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This decision addressed the father’s motion seeking to reduce his child support obligations and security of costs. This blog will focus on the issue of child support.


The parties are married and have four children, three of whom are over the age of majority. The father is seeking to reduce his child support obligation to provide ongoing support for their youngest child. His position was that the eldest three children are presumed to be able to withdraw from their mother’s care and provide for themselves.

One of the children allegedly suffers from “post-concussion syndrome”, however, no medical evidence was provided regarding her diagnosis nor prognosis. She works, attends school and drives a vehicle.

One of the other children has Tourette’s Syndrome and a learning disability. He was accepted into a part-time program at Centennial College which had an attendance requirement of 11 hours weekly. There was no evidence provided any income he may have been receiving, nor medial or employability report.

The mother provided no responding materials for this motion.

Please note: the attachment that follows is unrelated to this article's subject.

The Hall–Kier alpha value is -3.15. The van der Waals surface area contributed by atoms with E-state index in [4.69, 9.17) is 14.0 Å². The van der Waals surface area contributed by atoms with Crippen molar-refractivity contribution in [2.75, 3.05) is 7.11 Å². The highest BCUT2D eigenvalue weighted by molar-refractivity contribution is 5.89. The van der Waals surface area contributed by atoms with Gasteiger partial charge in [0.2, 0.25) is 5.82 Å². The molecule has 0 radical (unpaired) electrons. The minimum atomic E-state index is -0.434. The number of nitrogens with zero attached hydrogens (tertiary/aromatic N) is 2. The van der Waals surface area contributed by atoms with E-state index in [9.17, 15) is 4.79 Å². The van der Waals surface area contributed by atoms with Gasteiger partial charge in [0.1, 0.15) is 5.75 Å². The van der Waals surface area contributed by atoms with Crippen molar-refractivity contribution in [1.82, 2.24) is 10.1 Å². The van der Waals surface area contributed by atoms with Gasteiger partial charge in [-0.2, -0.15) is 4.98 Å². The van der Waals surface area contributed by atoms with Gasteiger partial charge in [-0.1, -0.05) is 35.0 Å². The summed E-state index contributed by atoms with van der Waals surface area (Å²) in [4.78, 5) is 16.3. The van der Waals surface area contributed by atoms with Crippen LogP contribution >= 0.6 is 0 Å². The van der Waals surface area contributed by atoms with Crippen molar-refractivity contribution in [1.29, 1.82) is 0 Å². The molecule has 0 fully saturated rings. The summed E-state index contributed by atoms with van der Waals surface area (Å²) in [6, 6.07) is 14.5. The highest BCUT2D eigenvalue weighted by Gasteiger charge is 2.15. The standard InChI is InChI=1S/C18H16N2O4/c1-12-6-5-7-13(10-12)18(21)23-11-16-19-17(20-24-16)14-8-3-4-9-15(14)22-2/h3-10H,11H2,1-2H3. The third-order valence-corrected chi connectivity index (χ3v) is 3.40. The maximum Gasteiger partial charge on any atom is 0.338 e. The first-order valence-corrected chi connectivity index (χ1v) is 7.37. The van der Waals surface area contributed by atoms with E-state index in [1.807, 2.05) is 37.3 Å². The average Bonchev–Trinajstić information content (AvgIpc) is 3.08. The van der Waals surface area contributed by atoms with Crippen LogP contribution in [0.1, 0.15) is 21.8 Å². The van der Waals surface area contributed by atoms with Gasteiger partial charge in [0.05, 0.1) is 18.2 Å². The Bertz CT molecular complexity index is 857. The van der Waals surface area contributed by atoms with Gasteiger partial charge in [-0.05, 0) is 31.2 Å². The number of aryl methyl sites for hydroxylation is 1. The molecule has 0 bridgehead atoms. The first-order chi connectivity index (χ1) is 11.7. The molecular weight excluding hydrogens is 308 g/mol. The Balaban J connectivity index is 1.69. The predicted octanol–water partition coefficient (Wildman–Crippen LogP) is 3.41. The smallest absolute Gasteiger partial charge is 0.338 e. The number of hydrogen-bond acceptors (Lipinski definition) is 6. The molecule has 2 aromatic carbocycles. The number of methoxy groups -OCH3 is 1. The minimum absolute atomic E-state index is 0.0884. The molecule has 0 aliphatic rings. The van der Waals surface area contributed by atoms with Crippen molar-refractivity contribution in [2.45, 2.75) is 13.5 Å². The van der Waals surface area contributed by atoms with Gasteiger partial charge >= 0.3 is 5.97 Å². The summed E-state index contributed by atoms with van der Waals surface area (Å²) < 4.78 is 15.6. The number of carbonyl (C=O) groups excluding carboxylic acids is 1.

The court references section 17(4) of the Federal Child Support Guidelines which requires the court to be satisfied that a change in circumstances has taken place before entertaining any variation of the existing support arrangements for children. The court then notes that because the Divorce Act specifically addresses the age of majority as a trigger point for the review or adjustment of child support obligations, it constitutes a sufficient change in circumstances to underpin a variation order.

The court noted that children are presumed to be able to withdraw from parental control at 18 years of age. This presumption can be rebutted by evidence of illness, disability or, most commonly, full-time enrolment in post-secondary education. The court nevertheless appreciates that, in the circumstances at hand, the children may not wish for their father to have detailed information about their lives. However, the court noted there is risk associated with taking this approach, as the court cannot confirm their continued entitlement to child support.

The court prefaced their decision by noting that even if they are wrong and both children continue to qualify for child support, they cannot properly determine whether the table amount is appropriate in the absence of further information. In the absence of evidence regarding the children’s school enrolment, their expenses, their sources of income and any other funds available to them (such as student loans), the court cannot conduct this analysis and therefore cannot make an order.


The court concluded that child support will be varied on an interim basis to accord with the father’s income and the amount payable for one child.